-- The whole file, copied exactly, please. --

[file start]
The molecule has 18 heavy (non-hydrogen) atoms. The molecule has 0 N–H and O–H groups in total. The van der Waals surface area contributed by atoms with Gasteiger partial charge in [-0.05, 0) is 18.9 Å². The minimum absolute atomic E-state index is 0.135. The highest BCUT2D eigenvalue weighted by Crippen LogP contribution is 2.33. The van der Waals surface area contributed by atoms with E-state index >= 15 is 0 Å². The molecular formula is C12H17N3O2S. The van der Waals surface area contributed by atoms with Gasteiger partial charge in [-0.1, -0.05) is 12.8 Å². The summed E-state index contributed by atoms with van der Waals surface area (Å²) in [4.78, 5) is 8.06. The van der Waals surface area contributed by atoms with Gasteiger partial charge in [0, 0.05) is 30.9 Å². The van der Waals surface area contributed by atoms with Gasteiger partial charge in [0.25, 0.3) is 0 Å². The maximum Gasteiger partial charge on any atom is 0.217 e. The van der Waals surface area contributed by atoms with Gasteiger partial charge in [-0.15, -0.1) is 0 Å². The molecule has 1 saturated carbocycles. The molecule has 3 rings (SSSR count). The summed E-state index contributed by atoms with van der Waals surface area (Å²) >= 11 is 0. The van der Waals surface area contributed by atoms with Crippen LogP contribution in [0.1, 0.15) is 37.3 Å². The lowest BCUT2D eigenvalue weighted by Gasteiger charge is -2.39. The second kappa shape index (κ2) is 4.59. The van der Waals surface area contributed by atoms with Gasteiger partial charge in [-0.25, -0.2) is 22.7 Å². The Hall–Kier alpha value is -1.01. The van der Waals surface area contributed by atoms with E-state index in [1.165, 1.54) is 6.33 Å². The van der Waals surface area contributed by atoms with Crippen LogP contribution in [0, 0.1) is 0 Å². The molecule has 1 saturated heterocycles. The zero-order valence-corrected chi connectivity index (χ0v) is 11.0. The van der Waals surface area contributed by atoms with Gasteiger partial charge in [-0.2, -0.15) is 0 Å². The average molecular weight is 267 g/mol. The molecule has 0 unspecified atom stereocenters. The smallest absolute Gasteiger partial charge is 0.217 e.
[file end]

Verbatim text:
The molecule has 18 heavy (non-hydrogen) atoms. The molecule has 0 N–H and O–H groups in total. The van der Waals surface area contributed by atoms with Gasteiger partial charge in [-0.05, 0) is 18.9 Å². The minimum absolute atomic E-state index is 0.135. The highest BCUT2D eigenvalue weighted by Crippen LogP contribution is 2.33. The van der Waals surface area contributed by atoms with E-state index >= 15 is 0 Å². The molecular formula is C12H17N3O2S. The van der Waals surface area contributed by atoms with Gasteiger partial charge in [-0.1, -0.05) is 12.8 Å². The summed E-state index contributed by atoms with van der Waals surface area (Å²) in [4.78, 5) is 8.06. The van der Waals surface area contributed by atoms with Gasteiger partial charge in [0, 0.05) is 30.9 Å². The van der Waals surface area contributed by atoms with Gasteiger partial charge in [0.25, 0.3) is 0 Å². The maximum Gasteiger partial charge on any atom is 0.217 e. The van der Waals surface area contributed by atoms with Gasteiger partial charge in [-0.15, -0.1) is 0 Å². The molecule has 1 saturated carbocycles. The molecule has 3 rings (SSSR count). The summed E-state index contributed by atoms with van der Waals surface area (Å²) >= 11 is 0. The van der Waals surface area contributed by atoms with Crippen LogP contribution in [0.1, 0.15) is 37.3 Å². The lowest BCUT2D eigenvalue weighted by Gasteiger charge is -2.39. The second kappa shape index (κ2) is 4.59. The van der Waals surface area contributed by atoms with Gasteiger partial charge in [-0.25, -0.2) is 22.7 Å². The Hall–Kier alpha value is -1.01. The van der Waals surface area contributed by atoms with E-state index in [1.165, 1.54) is 6.33 Å². The van der Waals surface area contributed by atoms with Crippen LogP contribution in [0, 0.1) is 0 Å². The molecule has 1 saturated heterocycles. The zero-order valence-corrected chi connectivity index (χ0v) is 11.0. The van der Waals surface area contributed by atoms with Gasteiger partial charge in [-0.2, -0.15) is 0 Å². The average molecular weight is 267 g/mol. The molecule has 0 unspecified atom stereocenters. The smallest absolute Gasteiger partial charge is 0.217 e.